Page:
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'Ruby' from Sun Moon Lake

Tea type
Black Tea
Ingredients
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Flavors
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Caffeine
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Edit tea info Last updated by alaudacorax
Average preparation
Boiling 3 min, 30 sec

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  • “The instructions are for '2 - 5 mins' so I split the difference and brewed for three and a half minutes with boiling water. This is one of those awkward-to-spoon, long-stranded teas, but I used a...” Read full tasting note
    70
    alaudacorax 80 tasting notes

From Imperial Teas of Lincoln

This tea has the most complex flavour of any black tea I have tasted and has become my favourite type. This prizewinning tea from Taiwan was as a result of a tea cultivar breeding scheme started over fifty years ago. It is a broad leaf tea cultivar yielding a tea infusion with a natural cinnamonic fragrance and a malty flavour. The source of this enchanting fragrance and flavour was from its female parent, the Taiwan wild mountain tea from Sun Moon Lake. The male parent was that of a Burmese cultivar intoduced by the Japanese during the war. The TRES spent over 50 years to accomplish the breeding program and release this cultivar. ‘Ruby’, as it is known, is praised by black tea experts for its unique “Taiwan fragrance”, belonging to this extremely special tea cultivar, distinct among the thousands of black tea strains in the world. Its special fragrance lingers and leaves you unable to forget its aroma and flavour for a very long time. In the year of 2003, the TRES celebrated its centennial anniversary and chose ‘Ruby’ as a common name through a vote. Sun Moon Lake is a stunning area of natural interest that is shrouded in mist and legend. The story of how the lake got its name involves a couple who were corn farmers. One day the sun and moon vanished from the sky leaving the villagers in darkness and unable to keep their plants alive. The couple bravely went off to find them and discovered two dragons had stolen them for playthings. The couple retrieved the sun and moon from the lake at the top of mountain bringing life back to their village. If taking black, brew in the Chinese style with 2g of tea, three minute infusion time but the leaves can be brewed 3-4 times. Both ways are great with sugar.

Quantity: 1g per 100ml of water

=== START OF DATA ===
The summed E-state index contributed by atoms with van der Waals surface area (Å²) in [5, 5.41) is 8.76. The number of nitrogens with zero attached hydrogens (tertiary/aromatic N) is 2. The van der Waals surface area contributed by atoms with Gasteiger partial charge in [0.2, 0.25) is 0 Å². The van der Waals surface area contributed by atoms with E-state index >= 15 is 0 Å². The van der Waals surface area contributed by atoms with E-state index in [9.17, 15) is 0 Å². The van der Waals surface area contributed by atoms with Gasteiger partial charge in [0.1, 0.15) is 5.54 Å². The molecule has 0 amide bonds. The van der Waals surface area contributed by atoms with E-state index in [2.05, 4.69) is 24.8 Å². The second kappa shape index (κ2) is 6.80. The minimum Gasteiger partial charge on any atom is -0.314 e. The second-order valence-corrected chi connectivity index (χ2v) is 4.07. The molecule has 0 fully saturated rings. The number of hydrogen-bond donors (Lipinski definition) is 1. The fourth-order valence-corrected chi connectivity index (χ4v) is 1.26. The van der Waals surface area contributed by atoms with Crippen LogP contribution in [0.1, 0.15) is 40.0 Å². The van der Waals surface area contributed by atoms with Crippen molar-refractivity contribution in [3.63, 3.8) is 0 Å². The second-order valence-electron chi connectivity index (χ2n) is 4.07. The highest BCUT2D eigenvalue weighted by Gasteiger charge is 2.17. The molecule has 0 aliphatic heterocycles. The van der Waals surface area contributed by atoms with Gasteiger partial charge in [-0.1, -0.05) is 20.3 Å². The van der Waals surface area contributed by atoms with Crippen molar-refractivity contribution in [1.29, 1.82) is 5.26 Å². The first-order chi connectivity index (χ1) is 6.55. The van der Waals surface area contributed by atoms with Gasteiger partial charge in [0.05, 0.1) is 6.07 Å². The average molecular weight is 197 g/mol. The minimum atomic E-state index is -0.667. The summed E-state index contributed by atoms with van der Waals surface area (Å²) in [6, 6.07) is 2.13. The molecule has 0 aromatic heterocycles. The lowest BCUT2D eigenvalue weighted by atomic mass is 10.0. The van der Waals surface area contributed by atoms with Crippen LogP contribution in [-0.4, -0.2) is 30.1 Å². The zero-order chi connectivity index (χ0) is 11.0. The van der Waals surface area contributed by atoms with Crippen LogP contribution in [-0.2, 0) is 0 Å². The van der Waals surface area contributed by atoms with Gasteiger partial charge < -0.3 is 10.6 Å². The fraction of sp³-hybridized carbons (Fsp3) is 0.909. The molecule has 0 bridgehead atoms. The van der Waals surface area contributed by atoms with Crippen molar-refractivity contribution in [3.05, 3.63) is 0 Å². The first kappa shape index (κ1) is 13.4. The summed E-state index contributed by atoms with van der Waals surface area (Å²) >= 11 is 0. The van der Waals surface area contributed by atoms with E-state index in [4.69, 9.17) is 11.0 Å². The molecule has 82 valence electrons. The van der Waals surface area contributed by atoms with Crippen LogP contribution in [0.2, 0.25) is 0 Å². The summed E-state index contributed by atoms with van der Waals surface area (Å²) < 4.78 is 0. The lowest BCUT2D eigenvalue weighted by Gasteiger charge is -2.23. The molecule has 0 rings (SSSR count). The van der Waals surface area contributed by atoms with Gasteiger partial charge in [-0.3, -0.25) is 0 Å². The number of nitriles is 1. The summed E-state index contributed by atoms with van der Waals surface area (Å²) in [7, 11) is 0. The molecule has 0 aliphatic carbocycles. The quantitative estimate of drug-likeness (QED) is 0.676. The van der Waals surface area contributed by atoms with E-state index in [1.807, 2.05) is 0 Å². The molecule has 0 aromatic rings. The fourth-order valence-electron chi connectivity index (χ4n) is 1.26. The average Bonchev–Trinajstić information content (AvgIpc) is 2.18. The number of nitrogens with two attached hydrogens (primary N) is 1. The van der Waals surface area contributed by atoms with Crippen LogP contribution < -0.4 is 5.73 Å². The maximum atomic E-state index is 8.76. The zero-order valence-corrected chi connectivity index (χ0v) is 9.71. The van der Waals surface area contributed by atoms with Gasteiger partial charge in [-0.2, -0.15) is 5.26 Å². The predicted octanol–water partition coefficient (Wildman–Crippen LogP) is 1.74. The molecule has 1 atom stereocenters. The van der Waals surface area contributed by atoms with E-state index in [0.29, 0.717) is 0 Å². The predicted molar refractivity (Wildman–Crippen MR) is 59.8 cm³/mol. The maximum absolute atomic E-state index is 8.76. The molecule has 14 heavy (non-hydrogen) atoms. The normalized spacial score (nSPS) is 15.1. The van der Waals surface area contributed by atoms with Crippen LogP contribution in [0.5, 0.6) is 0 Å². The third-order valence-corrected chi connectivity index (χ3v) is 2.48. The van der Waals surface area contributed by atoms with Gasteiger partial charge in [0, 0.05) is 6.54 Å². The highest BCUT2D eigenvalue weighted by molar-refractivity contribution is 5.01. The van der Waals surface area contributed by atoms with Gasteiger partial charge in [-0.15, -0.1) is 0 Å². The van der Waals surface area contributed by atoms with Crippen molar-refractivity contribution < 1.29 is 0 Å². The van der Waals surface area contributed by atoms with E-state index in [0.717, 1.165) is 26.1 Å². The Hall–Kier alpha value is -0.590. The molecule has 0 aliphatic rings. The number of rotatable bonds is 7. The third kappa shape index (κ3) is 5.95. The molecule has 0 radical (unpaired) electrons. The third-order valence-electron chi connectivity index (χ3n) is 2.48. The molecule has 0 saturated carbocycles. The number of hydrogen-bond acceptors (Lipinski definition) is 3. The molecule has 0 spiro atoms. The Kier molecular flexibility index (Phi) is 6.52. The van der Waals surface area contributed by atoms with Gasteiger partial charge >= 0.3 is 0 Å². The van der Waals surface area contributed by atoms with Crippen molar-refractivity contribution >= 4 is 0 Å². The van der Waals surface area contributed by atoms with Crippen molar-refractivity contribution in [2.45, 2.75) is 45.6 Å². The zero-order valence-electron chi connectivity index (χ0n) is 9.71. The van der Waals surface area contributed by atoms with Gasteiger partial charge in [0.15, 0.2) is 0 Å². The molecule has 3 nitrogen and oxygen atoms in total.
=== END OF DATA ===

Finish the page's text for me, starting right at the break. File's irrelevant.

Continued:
Water Temperature: 100 ° c
Brewing time: 2-5 mins
No of infusions: 1-4
Milk: Optional

About Imperial Teas of Lincoln View company

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1 Tasting Note

70
80 tasting notes

The instructions are for ‘2 – 5 mins’ so I split the difference and brewed for three and a half minutes with boiling water. This is one of those awkward-to-spoon, long-stranded teas, but I used a near-as-I-could-judge heaped teaspoon. Actually, as this is quite light in weight, I’m now wondering if I should have used two.

It made a quite dark, slightly orange, brown brew, clear, but intense enough in colour to be almost opaque.

In the nose: there is a very subtle, but rich, fragrance which is difficult to pin down – it seems to differ with different sniffs. I get a good, clean, basic tea, a roast beef or Oxo note, uncooked pastry dough and, sometimes, just a hint of flowers or perfume. As it cools and the level falls, I’m noting a ‘herby’ hint – possibly somewhere between thyme and sage, but just a hint.

In the mouth I get the good, clean basic tea (I should explain that: when I used cheap teabags, as far as I remember I got a single, basic tea note but it had a rather diffuse or ‘muddy’ taste which contrasted with the ‘cleaner’ or more ‘pure’ flavour of the best of the loose tea we used to have when I was a youngster, before teabags were so widespread – I taste the teas I have now as varying between these two extremes). The roast beef or Oxo note of the smell is not so noticeable. I’m getting a good, smooth butteriness rather than the dough thing. There’s a note that is somewhere between cut grass and the thyme-sage thing I noted for the aroma.

I made a second infusion, same way.

In appearance, the colour didn’t look any less intense than the first time, but there were oily spots on the surface.

There was less aroma: I think I could detect a very faint and fleeting butteriness and an equally faint grassy-metallic element.

In the mouth it was definitely less interesting than the first infusion – I didn’t get much apart from a faint, doughy butteriness and a little basic tea flavour.

This is a pretty good brew – the first infusion, at least; but I think that when I make a fresh one I’ll try two heaped teaspoons.

Preparation
Boiling 3 min, 30 sec

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